Research shows that a regular practice of gratitude has a strong positive effect on one’s mental, emotional and physical health. However, if you struggle with depression, anxiety, health issues, and/or loneliness, the desire to practice gratitude may not be high on your radar. But, gratitude may be exactly what’s needed to help lessen the intensity of these emotions and to shift overall perspective.
Dr. Robert Emmons, leading gratitude researcher and author of the book Thanks! How Practicing Gratitude Can Make You Happier, basically studies how ‘wanting what we have’ can change people’s lives for the better. Emmons states in his research that a regular gratitude practice is “associated with better physical and psychological health, increased happiness and life satisfaction.” Basically, grateful people are more stress-resilient, have a better sense of their overall self-worth, and cultivate stronger social connections. Since you can’t be critical, envious, or angry and grateful at the same time, cultivating a gratitude practice allows for not only a different relationship with oneself but also enhances relationships with others.
So, what exactly IS gratitude and how does one practice it so that the benefits are actualized? According to Emmons, gratitude is a two-step process and includes:
Sounds simple, right? But, if it’s so simple why doesn’t everyone regularly practice gratitude? Emmons claims in his research that there are personality barriers to practicing gratitude, such as envy, materialism, and cynicism. These personality characteristics tend to produce a cup-half-empty lens, which hinders the desire to practice gratitude in the first place and perpetuates the resistance for behaving differently. The good news is that we can change our personality defaults despite how ingrained our self-defeating tendencies have become.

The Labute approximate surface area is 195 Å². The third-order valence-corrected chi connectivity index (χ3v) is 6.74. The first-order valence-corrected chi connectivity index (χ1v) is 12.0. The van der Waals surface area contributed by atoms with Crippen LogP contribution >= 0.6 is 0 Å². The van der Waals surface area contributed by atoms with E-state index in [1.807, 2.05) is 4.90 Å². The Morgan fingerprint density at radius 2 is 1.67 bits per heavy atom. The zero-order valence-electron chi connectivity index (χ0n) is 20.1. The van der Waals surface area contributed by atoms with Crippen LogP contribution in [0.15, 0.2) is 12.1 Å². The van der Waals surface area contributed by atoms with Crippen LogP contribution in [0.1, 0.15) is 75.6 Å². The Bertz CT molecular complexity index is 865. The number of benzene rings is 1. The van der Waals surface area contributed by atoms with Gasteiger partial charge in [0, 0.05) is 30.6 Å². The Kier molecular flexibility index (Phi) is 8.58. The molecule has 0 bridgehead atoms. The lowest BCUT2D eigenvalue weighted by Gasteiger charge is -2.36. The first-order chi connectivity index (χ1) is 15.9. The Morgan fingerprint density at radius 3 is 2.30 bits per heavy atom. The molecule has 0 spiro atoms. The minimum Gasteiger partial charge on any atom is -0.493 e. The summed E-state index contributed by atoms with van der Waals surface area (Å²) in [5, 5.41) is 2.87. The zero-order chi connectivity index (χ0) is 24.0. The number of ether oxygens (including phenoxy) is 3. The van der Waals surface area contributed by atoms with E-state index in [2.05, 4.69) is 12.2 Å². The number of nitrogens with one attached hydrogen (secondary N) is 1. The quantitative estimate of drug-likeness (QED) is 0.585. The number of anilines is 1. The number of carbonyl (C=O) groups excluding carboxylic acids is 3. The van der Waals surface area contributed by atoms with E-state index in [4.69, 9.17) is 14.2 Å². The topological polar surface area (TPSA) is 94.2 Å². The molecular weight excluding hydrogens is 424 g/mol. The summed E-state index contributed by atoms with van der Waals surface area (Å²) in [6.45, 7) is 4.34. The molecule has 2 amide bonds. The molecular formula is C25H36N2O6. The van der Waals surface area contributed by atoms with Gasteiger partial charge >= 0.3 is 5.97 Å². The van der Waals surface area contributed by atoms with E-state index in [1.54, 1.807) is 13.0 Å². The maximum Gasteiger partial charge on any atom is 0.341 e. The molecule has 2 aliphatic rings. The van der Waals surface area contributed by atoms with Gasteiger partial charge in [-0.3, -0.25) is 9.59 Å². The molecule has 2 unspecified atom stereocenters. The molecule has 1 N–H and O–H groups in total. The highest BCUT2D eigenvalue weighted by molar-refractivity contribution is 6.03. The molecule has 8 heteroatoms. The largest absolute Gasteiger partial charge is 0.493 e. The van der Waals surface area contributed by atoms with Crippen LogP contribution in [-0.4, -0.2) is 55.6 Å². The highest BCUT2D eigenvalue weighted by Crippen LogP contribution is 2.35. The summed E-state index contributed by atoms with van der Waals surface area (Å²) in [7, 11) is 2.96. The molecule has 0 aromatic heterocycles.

The key is to engage in a gratitude practice that appeals to YOU. If a certain approach is cringe-inducing, the practice will fall off your radar, so below are some ideas to help get you started:
Taking a few moments to reflect on what you are grateful for at the start and/or end of your day helps to either set the tone for your day or to end the day on a high note. You can also bookend your days with this gratitude practice even if it’s just focusing on one thing. This practice helps one to shift from a perception of lack to a perception of gratitude and abundance.
Write a letter to someone who has had a positive influence in your life. This person can be a teacher or mentor from your past, a family member, a friend, or even a colleague. This letter can be long and detailed or short sweet. Your call.
This exercise can be done before say, a Sunday family dinner, or is a great option for Thanksgiving. Have each person write down something they are grateful for and share then take turns sharing the group. This ritual can be a great way to learn more about our loved ones and what positively impacts them as well spark some interesting dialogue for the meal.
This one is my personal favorite and is a great practice to do at the end of the day. Ask yourself the following questions and journal or reflect on your answers:
If you find yourself in the middle of a challenging life situation, instead of only wishing that things were different, try shifting your attention to focusing on what you DO have and on what you are currently grateful for in your life. If you find that you need additional help and support or need help getting back on track, our LivingWell program is designed to help you during this time. Your health and happiness are waiting.